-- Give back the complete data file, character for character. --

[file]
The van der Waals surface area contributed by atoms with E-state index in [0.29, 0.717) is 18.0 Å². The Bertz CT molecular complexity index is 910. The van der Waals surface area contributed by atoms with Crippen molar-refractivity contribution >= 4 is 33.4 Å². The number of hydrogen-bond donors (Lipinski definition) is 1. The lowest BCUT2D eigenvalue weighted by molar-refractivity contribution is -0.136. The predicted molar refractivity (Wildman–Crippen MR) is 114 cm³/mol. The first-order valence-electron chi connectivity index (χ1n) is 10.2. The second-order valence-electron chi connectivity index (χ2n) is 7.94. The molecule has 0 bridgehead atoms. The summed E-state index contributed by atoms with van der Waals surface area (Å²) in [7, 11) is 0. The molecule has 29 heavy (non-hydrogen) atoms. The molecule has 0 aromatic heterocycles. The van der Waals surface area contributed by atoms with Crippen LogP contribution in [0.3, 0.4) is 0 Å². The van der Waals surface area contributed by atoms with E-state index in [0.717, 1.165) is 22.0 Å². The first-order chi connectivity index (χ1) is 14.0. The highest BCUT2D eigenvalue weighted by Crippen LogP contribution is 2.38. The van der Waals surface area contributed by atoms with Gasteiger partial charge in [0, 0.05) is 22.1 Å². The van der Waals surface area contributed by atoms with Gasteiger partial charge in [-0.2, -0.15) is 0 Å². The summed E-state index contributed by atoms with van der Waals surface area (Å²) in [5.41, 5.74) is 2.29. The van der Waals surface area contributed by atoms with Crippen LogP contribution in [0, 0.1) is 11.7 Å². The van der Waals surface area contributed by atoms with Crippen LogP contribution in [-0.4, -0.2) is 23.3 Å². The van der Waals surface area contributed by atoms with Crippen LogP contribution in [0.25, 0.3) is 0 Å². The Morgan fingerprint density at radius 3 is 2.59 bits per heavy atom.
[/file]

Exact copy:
The van der Waals surface area contributed by atoms with E-state index in [0.29, 0.717) is 18.0 Å². The Bertz CT molecular complexity index is 910. The van der Waals surface area contributed by atoms with Crippen molar-refractivity contribution >= 4 is 33.4 Å². The number of hydrogen-bond donors (Lipinski definition) is 1. The lowest BCUT2D eigenvalue weighted by molar-refractivity contribution is -0.136. The predicted molar refractivity (Wildman–Crippen MR) is 114 cm³/mol. The first-order valence-electron chi connectivity index (χ1n) is 10.2. The second-order valence-electron chi connectivity index (χ2n) is 7.94. The molecule has 0 bridgehead atoms. The summed E-state index contributed by atoms with van der Waals surface area (Å²) in [7, 11) is 0. The molecule has 29 heavy (non-hydrogen) atoms. The molecule has 0 aromatic heterocycles. The van der Waals surface area contributed by atoms with Crippen LogP contribution in [0.3, 0.4) is 0 Å². The van der Waals surface area contributed by atoms with E-state index in [0.717, 1.165) is 22.0 Å². The first-order chi connectivity index (χ1) is 14.0. The highest BCUT2D eigenvalue weighted by Crippen LogP contribution is 2.38. The van der Waals surface area contributed by atoms with Gasteiger partial charge in [0, 0.05) is 22.1 Å². The van der Waals surface area contributed by atoms with Gasteiger partial charge in [-0.2, -0.15) is 0 Å². The summed E-state index contributed by atoms with van der Waals surface area (Å²) in [5.41, 5.74) is 2.29. The van der Waals surface area contributed by atoms with Crippen LogP contribution in [0, 0.1) is 11.7 Å². The van der Waals surface area contributed by atoms with Crippen LogP contribution in [-0.4, -0.2) is 23.3 Å². The van der Waals surface area contributed by atoms with Crippen LogP contribution in [0.25, 0.3) is 0 Å². The Morgan fingerprint density at radius 3 is 2.59 bits per heavy atom.